Explosions and fire aren’t new for the series as Ben and some of the other passengers continue to have visions of Flight 828 exploding.
And I’m going to go on a limb and say that the fire in the Calling that led Mick and Ben to Rachel and Hannah wasn’t a coincidence either.
The volcano is the new peacock!
Manifest Double Episode Review – Sayonara, Methheads! (3×05 and 3×06)
Manifest hit us with an action-packed doubleheader.
The episode was filled with dramatic fight scenes, Grace covered in blood and holding a shotgun, and an NSA agent getting shot in the head.
And that was just the tip of the iceberg.
But don’t be fooled . . . as per usual, one answer leads to a plethora of new questions.
Even the ending, which saw the methheads dying together, remained vague as Ben declared: “We were so very wrong.”
Jace was the only one of the methheads that wasn’t redeemed, but he wasn’t the only one to die.
Initially, everyone thought he’d be the only one to meet a permanent fate since he continued down a destructive path while the others made the most of their second chance.
Pete helped Ben track his brother and save his family, plus, he found love with Angelina.
Meanwhile, Kory helped save Cal by coming to tell him to stop reciting the nursery rhyme as it led Jace right to him.
They both proved that in their second go-around, they would make better choices.
And yet, it didn’t matter.
After Jace died by throwing up lake water, the other two consumed by his shadow figure.
I know that the shadows come with the territory, but they were a little too animated and cheesy for my taste.
I also can’t say that I’ll miss the methheads. We were supposed to be touched by Pete’s redemption arc and love story with Angelina, but it just didn’t have the same pull as Mic and Zeke’s survivor love story.
Kory barely made a dent in the storyline aside from being a cool dude.
As for Jace, well, the world is better off without him.
Olive’s discovery that they “all came back together so they will all be judged together” does change things for the passengers of Flight 828.
Up until now, they thought that following the Callings individually and being good people would lead them to defeat the death date.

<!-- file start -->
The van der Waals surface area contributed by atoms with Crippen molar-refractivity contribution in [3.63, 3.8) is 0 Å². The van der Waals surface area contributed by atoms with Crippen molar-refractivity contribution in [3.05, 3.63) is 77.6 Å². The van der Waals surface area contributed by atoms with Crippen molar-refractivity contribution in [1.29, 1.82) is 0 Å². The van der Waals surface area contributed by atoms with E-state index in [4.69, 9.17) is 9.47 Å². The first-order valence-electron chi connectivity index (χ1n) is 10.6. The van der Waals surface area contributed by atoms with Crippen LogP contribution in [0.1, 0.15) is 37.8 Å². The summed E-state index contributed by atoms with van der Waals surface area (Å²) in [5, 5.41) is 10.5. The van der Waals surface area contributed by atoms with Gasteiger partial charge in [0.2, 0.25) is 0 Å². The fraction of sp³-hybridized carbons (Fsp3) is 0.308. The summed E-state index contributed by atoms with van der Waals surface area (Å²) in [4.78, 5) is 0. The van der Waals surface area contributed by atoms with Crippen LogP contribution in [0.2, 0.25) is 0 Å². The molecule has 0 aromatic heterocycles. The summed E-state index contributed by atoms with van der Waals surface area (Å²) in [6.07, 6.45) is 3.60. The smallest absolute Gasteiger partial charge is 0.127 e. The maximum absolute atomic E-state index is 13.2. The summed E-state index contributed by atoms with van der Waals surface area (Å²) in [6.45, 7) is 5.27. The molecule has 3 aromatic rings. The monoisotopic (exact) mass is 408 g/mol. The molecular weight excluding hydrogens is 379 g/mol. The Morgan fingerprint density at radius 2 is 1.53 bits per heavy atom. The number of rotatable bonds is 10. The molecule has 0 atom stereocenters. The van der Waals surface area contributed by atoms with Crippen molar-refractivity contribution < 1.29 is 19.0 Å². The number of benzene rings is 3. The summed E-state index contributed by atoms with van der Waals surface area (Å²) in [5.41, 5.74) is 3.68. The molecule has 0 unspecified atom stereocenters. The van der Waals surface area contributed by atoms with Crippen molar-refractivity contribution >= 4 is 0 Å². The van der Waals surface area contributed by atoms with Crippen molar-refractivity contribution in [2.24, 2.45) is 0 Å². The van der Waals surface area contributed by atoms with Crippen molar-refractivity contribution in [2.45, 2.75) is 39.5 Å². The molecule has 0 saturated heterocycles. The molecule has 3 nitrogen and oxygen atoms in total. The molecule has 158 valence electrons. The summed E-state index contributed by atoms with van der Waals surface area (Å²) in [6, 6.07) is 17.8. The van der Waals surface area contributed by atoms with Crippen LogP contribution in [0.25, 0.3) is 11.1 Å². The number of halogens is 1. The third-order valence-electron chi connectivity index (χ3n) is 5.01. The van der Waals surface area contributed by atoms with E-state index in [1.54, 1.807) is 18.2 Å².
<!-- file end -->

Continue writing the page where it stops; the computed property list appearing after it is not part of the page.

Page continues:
But if they are all being judged collectively, staying alive is going to be much harder.
One bad apple can ruin it for everyone. And we already know that there’s someone out there — looking at you, Eagan — that’s doesn’t have pure intentions for following the Callings.
The revelation from the Egyptian symbols may have been shocking, but in hindsight, I feel like the signs were all there.
After all, the series keeps pounding the fact that it’s all connected. If that’s the case, why wouldn’t the fates of the passengers be connected as well?
Manifest Review – Tailspin (3×04)
Vance wasn’t lying when he referred to the NSA’s 828 investigation room as “eureka.”
Much of Manifest Season 3 Episode 4 focused on the mystery surrounding what happened to Flight 828 and the tailfin, and it was a lot to process.
We were bombarded with plenty of information, but as usual, with every answer, several new questions arose.
It’s almost like we can’t ever get ahead of the mystery; we’re always two steps behind as we try to piece together all the clues.
Ben, Saanvi, and Mic have been trying to figure this out on their own, but it’s evident that there’s so much at play here that even a robust team of government researchers and scientists has been struggling to come up with any plausible theories.
For starters, Vance’s team proved what Ben suspected all along: the tail fin is an original part of 828.
And it apparently teleported to the bottom of the sea on the same night that Zeke beat the death date and the methheads drowned in the lake.
That was also the same night and time that Saanvi killed The Major, which lead her to believe that the events were somehow related and intensified her guilt.
The connection between all the events remains unclear much like the connection between the passengers and the non-passengers.
The recovered tailfin also showed signs of corrosion that was consistent with having spent seven years in saltwater.
How is it possible that the tailfin is showing signs of original wear and tear?